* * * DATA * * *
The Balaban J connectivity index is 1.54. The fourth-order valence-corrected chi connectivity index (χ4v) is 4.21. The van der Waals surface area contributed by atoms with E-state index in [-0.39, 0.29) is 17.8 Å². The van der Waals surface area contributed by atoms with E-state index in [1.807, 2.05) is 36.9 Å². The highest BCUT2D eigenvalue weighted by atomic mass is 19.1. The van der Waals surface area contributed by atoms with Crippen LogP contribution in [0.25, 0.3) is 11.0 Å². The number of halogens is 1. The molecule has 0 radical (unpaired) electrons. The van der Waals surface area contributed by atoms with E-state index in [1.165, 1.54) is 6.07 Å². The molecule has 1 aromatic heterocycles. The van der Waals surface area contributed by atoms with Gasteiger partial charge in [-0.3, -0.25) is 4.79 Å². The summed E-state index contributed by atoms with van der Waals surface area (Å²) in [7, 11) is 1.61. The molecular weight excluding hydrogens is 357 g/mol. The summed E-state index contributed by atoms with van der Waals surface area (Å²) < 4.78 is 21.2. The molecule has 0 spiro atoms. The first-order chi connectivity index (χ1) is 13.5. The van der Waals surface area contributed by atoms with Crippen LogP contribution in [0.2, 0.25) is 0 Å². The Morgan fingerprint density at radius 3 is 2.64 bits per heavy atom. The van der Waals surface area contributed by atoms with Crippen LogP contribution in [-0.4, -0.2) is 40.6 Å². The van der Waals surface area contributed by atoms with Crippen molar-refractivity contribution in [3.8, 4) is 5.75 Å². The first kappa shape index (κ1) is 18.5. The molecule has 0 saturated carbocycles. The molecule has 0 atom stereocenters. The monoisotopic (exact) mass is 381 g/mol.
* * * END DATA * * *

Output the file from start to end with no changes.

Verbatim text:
The Balaban J connectivity index is 1.54. The fourth-order valence-corrected chi connectivity index (χ4v) is 4.21. The van der Waals surface area contributed by atoms with E-state index in [-0.39, 0.29) is 17.8 Å². The van der Waals surface area contributed by atoms with E-state index in [1.807, 2.05) is 36.9 Å². The highest BCUT2D eigenvalue weighted by atomic mass is 19.1. The van der Waals surface area contributed by atoms with Crippen LogP contribution in [0.25, 0.3) is 11.0 Å². The number of halogens is 1. The molecule has 0 radical (unpaired) electrons. The van der Waals surface area contributed by atoms with E-state index in [1.165, 1.54) is 6.07 Å². The molecule has 1 aromatic heterocycles. The van der Waals surface area contributed by atoms with Gasteiger partial charge in [-0.3, -0.25) is 4.79 Å². The summed E-state index contributed by atoms with van der Waals surface area (Å²) in [7, 11) is 1.61. The molecular weight excluding hydrogens is 357 g/mol. The summed E-state index contributed by atoms with van der Waals surface area (Å²) < 4.78 is 21.2. The molecule has 0 spiro atoms. The first-order chi connectivity index (χ1) is 13.5. The van der Waals surface area contributed by atoms with Crippen LogP contribution in [0.2, 0.25) is 0 Å². The Morgan fingerprint density at radius 3 is 2.64 bits per heavy atom. The van der Waals surface area contributed by atoms with Crippen LogP contribution in [-0.4, -0.2) is 40.6 Å². The van der Waals surface area contributed by atoms with Crippen molar-refractivity contribution in [3.8, 4) is 5.75 Å². The first kappa shape index (κ1) is 18.5. The molecule has 0 saturated carbocycles. The molecule has 0 atom stereocenters. The monoisotopic (exact) mass is 381 g/mol.